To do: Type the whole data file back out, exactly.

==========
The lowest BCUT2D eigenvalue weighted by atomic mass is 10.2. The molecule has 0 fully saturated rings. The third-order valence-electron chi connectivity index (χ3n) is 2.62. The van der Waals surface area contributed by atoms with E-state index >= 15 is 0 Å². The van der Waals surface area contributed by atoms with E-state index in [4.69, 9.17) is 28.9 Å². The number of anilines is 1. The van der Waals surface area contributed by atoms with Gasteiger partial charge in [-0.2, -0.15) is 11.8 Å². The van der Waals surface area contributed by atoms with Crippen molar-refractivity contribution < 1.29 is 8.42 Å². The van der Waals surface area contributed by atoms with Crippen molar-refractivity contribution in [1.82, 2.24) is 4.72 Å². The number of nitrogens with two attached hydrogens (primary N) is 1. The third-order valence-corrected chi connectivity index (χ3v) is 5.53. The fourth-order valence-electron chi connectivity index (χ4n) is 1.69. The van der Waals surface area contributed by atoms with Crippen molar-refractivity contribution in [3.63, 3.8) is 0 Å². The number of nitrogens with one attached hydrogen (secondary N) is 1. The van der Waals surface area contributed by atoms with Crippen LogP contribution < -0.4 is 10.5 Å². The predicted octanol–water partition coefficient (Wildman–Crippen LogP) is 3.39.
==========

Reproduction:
The lowest BCUT2D eigenvalue weighted by atomic mass is 10.2. The molecule has 0 fully saturated rings. The third-order valence-electron chi connectivity index (χ3n) is 2.62. The van der Waals surface area contributed by atoms with E-state index >= 15 is 0 Å². The van der Waals surface area contributed by atoms with E-state index in [4.69, 9.17) is 28.9 Å². The number of anilines is 1. The van der Waals surface area contributed by atoms with Gasteiger partial charge in [-0.2, -0.15) is 11.8 Å². The van der Waals surface area contributed by atoms with Crippen molar-refractivity contribution < 1.29 is 8.42 Å². The van der Waals surface area contributed by atoms with Crippen molar-refractivity contribution in [1.82, 2.24) is 4.72 Å². The number of nitrogens with two attached hydrogens (primary N) is 1. The third-order valence-corrected chi connectivity index (χ3v) is 5.53. The fourth-order valence-electron chi connectivity index (χ4n) is 1.69. The van der Waals surface area contributed by atoms with Crippen molar-refractivity contribution in [3.63, 3.8) is 0 Å². The number of nitrogens with one attached hydrogen (secondary N) is 1. The van der Waals surface area contributed by atoms with Crippen LogP contribution < -0.4 is 10.5 Å². The predicted octanol–water partition coefficient (Wildman–Crippen LogP) is 3.39.